0 Replies
 
Olivier5
 
  1  
Reply Fri 22 Dec, 2017 07:08 am
@maxdancona,
I understand you work in this field and so are bound to be a bit optimistic about it. I just don't share your optimism, that's all. Don't kid yourself into thinking you can demonstrate any of this. You can offer speculation, and that's what you did. The proof will be in the puding.

So yes, I might change my opinion if credible data comes my way that machine driving reduce deaths. But not on the face of such splendid 'arguments' as "driving is repetitive". Maybe where you live it is. Here in Rome, driving is a creativity test, a challenge, a race, an adventure. Every. Single. Day. And we like it this way. Machines won't cope whith the sheer degree of improvisation that happens.

maxdancona
 
  4  
Reply Fri 22 Dec, 2017 07:38 am
@Olivier5,
Quote:
Don't kid yourself into thinking you can demonstrate any of this. You can offer speculation, and that's what you did. The proof will be in the puding.


You seem to be contradicting yourself. The "proof is in the pudding" means you can demonstrate it.

Quote:
Here in Rome, driving is a creativity test, a challenge, a race, an adventure. Every. Single. Day. And we like it this way. Machines won't cope whith the sheer degree of improvisation that happens.


This is exactly why self driving cars are a good idea. About 150 people died in car accidents (about a third of the total deaths) in Rome this year in over 14,000 accidents. In addition 39 pedestrians were killed by cars.

Human beings in Rome apparently aren't coping with the sheer degree of improvisation that happens.

engineer
 
  3  
Reply Fri 22 Dec, 2017 10:45 am
@Olivier5,
Olivier5 wrote:

Finally, computors can't make moral decisions, so what will they chose when faced with an alternative where either you risk one person's life, or you risk another's?

I think you give humans too much credit. I've been in a few accidents - there was no time to make moral decisions, just reflexes and twisted metal. If humans were so good at making moral decisions, there would be more dead animals on the road and fewer cars crashed trying to avoid them. I'd rather just have the AI's avoid accidents all together.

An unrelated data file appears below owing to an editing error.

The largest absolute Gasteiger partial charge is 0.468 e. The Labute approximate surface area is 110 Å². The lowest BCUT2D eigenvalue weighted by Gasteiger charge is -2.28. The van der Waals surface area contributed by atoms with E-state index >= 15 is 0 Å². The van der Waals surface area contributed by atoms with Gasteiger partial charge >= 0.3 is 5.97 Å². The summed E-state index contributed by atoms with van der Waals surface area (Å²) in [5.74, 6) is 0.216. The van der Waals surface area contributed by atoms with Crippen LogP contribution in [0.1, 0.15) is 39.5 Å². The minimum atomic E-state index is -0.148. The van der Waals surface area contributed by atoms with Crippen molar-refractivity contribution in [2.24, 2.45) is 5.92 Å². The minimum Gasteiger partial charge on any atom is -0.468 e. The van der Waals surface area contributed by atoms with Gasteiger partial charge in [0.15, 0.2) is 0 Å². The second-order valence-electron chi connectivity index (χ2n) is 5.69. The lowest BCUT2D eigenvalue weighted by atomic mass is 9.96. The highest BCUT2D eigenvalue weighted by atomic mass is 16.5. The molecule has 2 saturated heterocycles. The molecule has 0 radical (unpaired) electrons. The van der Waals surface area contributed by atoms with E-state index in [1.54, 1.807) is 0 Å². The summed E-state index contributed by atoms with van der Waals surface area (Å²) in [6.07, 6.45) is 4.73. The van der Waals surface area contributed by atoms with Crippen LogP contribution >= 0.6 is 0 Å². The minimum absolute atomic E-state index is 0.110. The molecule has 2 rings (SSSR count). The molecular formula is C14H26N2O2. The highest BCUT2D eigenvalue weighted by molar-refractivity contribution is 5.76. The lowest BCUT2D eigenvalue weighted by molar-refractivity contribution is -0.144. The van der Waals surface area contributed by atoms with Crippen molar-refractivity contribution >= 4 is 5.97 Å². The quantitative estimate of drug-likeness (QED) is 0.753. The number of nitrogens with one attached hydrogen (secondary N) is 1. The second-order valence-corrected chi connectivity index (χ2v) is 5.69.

maporsche
 
  3  
Reply Fri 22 Dec, 2017 10:49 am
@engineer,
Assuming that AI would be programmed to follow the laws of the road, even just reducing all the cars to follow the legal speed limits would cut deaths/accidents by HUGE amounts.
0 Replies
 
Olivier5
 
  1  
Reply Fri 22 Dec, 2017 12:01 pm
@maxdancona,
Quote:
About 150 people died in car accidents (about a third of the total deaths) in Rome this year

And would you know how many would have died with self-driving cars? No you don't. In that sense, the proof will be in the pudding. No amount of theory will convince me at this point. I'll believe it when I see it.
ehBeth
 
  1  
Reply Fri 22 Dec, 2017 12:51 pm
@Olivier5,
Olivier5 wrote:
Machines won't cope whith the sheer degree of improvisation that happens.


when all vehicles on the road are self-driving, there will be no more improvisation

___


think of them as a variant on subways (some of which have been wonderfully driverless for years)

https://www.citylab.com/life/2015/04/the-case-for-driverless-trains-by-the-numbers/390408/

https://www.citylab.com/transportation/2014/03/rare-non-tragic-chance-revisit-idea-driverless-trains/8739/

http://www.vancitybuzz.com/2015/11/skytrain-technology-vancouver/


driverless transportation

it's a good thing
ehBeth
 
  1  
Reply Fri 22 Dec, 2017 12:53 pm
@maporsche,
maporsche wrote:
This is especially true the closer we get to all cars being computer controlled.


this is key

it can't be a bit of this and a bit of that
Olivier5
 
  1  
Reply Fri 22 Dec, 2017 01:00 pm
@ehBeth,
You will concede that a few subway lines are a bit easier to automate than a whole city's car traffic.